If a Ghetto Is Liquidated and No One Lives to Remember It, Can It Be Memorialized?

The new online Hebrew version of a special encyclopedia tries to tell the story of the 1,200 Jewish ghettos during the Holocaust.

In the mid-1920s, around 1,400 Jews lived in the city of Dzhankoy in the Crimea. Three Jewish schools operated in the town. There was also a Jewish hospital, established with money from the American Jewish Joint Distribution Committee.

In late October 1941 during World War II, the Germans occupied the city. A month and a half later hundreds of Jews who had remained in the area were herded into a ghetto. This was no ordinary ghetto. The Germans confined Jews from the Dzhankoy area in the loft of a large dairy in the center of town.

There were other reasons the ghetto was unusual. Jews lived there along with Soviet prisoners of war and local residents who had been accused of aiding and abetting Jews. Conditions were onerous; the people suffered from malnutrition and were forced to do slave labor in the city. The Jews were abused by other prisoners in the attic, though the man in charge of the Soviet POWs secretly gave them food. In January 1942 the ghetto was liquidated the people were shot.

In the 70 years since, not many people have heard of the Dzhankoy ghetto. The town’s Jewish community was just one of many wiped out; nobody knows where the victims were buried. Similarly, few people know about the 10,000 Jews who escaped from the Minsk ghetto, or about the revolt at the Glebokie ghetto, the nurses’ strike at the Lodz ghetto, or the suicide plan forged by Jews at the Grabow ghetto.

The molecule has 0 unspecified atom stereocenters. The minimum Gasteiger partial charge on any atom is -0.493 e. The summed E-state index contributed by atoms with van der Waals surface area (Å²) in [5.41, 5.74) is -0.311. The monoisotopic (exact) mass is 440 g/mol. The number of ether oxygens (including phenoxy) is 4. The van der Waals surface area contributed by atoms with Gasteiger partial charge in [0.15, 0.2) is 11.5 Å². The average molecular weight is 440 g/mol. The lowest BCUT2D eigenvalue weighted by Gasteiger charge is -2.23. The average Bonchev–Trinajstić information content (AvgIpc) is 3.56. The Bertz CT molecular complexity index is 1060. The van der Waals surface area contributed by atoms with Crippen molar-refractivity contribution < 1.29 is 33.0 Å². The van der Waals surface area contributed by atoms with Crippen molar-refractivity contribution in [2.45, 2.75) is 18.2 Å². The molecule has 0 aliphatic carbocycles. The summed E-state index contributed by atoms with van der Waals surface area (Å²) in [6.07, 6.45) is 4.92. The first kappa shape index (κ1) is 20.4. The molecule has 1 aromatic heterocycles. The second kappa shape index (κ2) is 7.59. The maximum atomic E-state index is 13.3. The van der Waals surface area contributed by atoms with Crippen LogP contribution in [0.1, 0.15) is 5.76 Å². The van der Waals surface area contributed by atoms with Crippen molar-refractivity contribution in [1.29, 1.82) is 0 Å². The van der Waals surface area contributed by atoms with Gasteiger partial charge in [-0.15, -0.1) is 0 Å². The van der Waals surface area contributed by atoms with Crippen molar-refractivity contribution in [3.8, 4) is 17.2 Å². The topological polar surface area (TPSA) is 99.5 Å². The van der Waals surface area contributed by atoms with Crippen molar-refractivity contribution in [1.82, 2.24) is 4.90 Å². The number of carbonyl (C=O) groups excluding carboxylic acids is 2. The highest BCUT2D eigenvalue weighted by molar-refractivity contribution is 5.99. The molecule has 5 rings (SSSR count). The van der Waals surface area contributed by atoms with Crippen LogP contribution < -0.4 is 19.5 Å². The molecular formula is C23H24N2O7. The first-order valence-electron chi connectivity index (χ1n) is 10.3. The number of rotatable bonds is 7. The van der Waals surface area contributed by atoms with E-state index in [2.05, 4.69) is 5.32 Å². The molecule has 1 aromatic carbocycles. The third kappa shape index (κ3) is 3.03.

As part of International Holocaust Remembrance Day today, Yad Vashem’s International Institute for Holocaust Research is unveiling its online Encyclopedia of the Ghettos. The encyclopedia, six years in the making, provides the first Hebrew account of 1,200 ghettos during the Holocaust.

The vast majority were small ghettos whose names are little known. Prof. Dan Michman, head of Yad Vashem’s International Institute for Holocaust Research, says the encyclopedia changes our understanding of the concept of a ghetto. “The Nazi ghetto should not be seen as one uniform phenomenon,” he wrote when discussing the new encyclopedia. “The word ghetto, which originated in the early modern period, changed in the period when it was used by the heads of anti-Jewish states” during the Holocaust.

We know what happened in the large ghettos because sufficient materials and survivor testimony remain. This applies to the Warsaw, Lodz, Bialystok and Vilna ghettos. But according to Michman, “these were a small minority among the ghettos that were established between 1940 and 1944 in Poland, the Soviet Union, Romania and Hungary and in Thessaloniki.” One example was the ghetto established in Grabow in February 1941.

Warning letter

Documentation about the ghettos was collected by Dr. Lea Prais and Shlomit Shulhani, from Yad Vashem. “We don’t have enough information because nobody there survived,” says Prais.